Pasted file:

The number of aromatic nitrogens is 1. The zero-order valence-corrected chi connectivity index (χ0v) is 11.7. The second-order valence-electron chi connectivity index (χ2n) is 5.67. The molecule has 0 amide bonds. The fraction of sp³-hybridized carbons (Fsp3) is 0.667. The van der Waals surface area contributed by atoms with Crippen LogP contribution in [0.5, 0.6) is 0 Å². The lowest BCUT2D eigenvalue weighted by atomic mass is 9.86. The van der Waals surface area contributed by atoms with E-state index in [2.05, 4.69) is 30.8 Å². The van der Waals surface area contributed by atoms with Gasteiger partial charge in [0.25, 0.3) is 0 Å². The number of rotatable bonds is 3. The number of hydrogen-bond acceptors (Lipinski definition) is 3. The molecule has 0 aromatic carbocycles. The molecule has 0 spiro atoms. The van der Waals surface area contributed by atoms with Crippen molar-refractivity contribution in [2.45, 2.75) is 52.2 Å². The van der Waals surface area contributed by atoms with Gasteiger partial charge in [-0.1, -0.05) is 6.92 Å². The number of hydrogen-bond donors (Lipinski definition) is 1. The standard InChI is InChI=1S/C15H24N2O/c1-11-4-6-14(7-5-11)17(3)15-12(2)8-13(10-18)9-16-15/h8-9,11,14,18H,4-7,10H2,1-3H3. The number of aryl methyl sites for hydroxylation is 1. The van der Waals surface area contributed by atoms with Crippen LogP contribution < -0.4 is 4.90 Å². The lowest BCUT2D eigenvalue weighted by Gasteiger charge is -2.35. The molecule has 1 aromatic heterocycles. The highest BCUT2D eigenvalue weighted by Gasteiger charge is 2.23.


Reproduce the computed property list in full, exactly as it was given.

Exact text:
The number of aromatic nitrogens is 1. The zero-order valence-corrected chi connectivity index (χ0v) is 11.7. The second-order valence-electron chi connectivity index (χ2n) is 5.67. The molecule has 0 amide bonds. The fraction of sp³-hybridized carbons (Fsp3) is 0.667. The van der Waals surface area contributed by atoms with Crippen LogP contribution in [0.5, 0.6) is 0 Å². The lowest BCUT2D eigenvalue weighted by atomic mass is 9.86. The van der Waals surface area contributed by atoms with E-state index in [2.05, 4.69) is 30.8 Å². The van der Waals surface area contributed by atoms with Gasteiger partial charge in [0.25, 0.3) is 0 Å². The number of rotatable bonds is 3. The number of hydrogen-bond acceptors (Lipinski definition) is 3. The molecule has 0 aromatic carbocycles. The molecule has 0 spiro atoms. The van der Waals surface area contributed by atoms with Crippen molar-refractivity contribution in [2.45, 2.75) is 52.2 Å². The van der Waals surface area contributed by atoms with Gasteiger partial charge in [-0.1, -0.05) is 6.92 Å². The number of hydrogen-bond donors (Lipinski definition) is 1. The standard InChI is InChI=1S/C15H24N2O/c1-11-4-6-14(7-5-11)17(3)15-12(2)8-13(10-18)9-16-15/h8-9,11,14,18H,4-7,10H2,1-3H3. The number of aryl methyl sites for hydroxylation is 1. The van der Waals surface area contributed by atoms with Crippen LogP contribution < -0.4 is 4.90 Å². The lowest BCUT2D eigenvalue weighted by Gasteiger charge is -2.35. The molecule has 1 aromatic heterocycles. The highest BCUT2D eigenvalue weighted by Gasteiger charge is 2.23.